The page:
In this study, there was no significant difference in skin scores when treatment time was analyzed, suggesting low or no toxicity of the product used in pre- and post-milking, when comparing fortnight results in each one. According to this, we can state that the hydroalcoholic extract of Schinus terebintifolius Raddi can be used as an antiseptic in pre- and post-milking because it showed no toxicity when compared to the conventional treatment with commercial iodine. However, at the beginning of the experiment, there was a worsening in the scores of both treatments. According to Neijenhuis,(11) it may be due to a hyperkeratosis of the teat duct orifice, which is the result of a normal physiological process of adaptation at the beginning of lactation. On the other hand, after repeated milking, the teat-end tissue shows changes that appear as a crown around the teat orifice, such changes may result from mechanical forces exerted by the vacuum during milking.(11) Silva(21) performed toxicological tests of the essential oil from the leaves of Schinus terebnthifolius Raddi in laboratory animals and observed no changes.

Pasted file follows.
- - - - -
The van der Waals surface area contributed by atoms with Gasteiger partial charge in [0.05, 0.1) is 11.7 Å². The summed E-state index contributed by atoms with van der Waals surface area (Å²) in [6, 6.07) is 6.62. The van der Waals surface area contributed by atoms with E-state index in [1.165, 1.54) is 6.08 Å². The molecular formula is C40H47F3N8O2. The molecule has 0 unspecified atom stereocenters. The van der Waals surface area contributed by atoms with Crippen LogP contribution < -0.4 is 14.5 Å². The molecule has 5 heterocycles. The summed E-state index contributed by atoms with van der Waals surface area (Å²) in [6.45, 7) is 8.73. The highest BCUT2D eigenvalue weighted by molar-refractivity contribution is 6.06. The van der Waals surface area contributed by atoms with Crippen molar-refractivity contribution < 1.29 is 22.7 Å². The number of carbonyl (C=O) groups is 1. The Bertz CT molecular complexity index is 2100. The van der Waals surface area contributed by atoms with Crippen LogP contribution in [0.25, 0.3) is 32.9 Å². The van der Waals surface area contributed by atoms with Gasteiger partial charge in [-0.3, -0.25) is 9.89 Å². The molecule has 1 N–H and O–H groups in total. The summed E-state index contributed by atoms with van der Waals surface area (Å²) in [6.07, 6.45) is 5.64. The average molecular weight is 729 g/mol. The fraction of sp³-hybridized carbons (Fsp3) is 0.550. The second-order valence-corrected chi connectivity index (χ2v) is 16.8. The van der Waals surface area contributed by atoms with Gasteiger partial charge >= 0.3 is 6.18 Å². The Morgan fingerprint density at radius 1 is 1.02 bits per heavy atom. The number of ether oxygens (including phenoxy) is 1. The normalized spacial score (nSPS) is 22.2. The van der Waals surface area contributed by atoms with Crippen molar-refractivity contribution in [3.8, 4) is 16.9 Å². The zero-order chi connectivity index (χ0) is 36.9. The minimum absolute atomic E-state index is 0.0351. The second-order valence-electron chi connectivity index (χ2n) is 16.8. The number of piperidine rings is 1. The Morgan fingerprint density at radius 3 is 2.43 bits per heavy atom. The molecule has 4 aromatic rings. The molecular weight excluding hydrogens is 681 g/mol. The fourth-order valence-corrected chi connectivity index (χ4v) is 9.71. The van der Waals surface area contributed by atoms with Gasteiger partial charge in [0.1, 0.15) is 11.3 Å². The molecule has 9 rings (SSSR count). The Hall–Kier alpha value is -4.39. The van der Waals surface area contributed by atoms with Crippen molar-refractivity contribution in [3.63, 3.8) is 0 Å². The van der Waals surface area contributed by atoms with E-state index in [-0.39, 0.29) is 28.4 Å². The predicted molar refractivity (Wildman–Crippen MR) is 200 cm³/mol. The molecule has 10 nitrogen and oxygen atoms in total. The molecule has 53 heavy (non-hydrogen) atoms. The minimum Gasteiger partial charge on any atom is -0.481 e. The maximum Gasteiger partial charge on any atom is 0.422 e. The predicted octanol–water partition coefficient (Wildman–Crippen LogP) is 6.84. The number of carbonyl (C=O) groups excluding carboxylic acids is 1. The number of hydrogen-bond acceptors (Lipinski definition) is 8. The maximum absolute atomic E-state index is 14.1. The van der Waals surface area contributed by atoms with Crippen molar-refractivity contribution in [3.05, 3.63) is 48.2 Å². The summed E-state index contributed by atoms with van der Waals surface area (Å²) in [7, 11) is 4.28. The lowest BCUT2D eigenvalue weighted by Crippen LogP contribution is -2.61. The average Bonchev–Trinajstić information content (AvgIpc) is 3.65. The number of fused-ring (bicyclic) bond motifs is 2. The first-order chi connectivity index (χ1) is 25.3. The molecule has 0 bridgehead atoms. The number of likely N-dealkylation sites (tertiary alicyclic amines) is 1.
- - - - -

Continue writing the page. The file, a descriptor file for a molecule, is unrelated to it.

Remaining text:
In this study, there was no difference in the incidence of new intramammary infections when comparing the two treatments, as well as no evidence of toxicity of plant extract on teat skin was observed. These results allows us to say the hydroalcoholic extract of Schinus terebinthifolius Raddi can replace commercial iodine in teat antisepsis in milking.


Cooperativa Vista Alegre (COOPAVA), CAPES, Embrapa CPACT.


1 Diaz MAN, Rossi CC, Mendonça VR, Silva DM, Ribon AOB, Aguilar AP, Muñoz GD. Screening of medicinal plants for antibacterial activities on Staphylococcus aureus strains isolated from bovine mastitis. Revista Brasileira de Farmacognosia. 2010; 20(5): 724-728. [ Links ]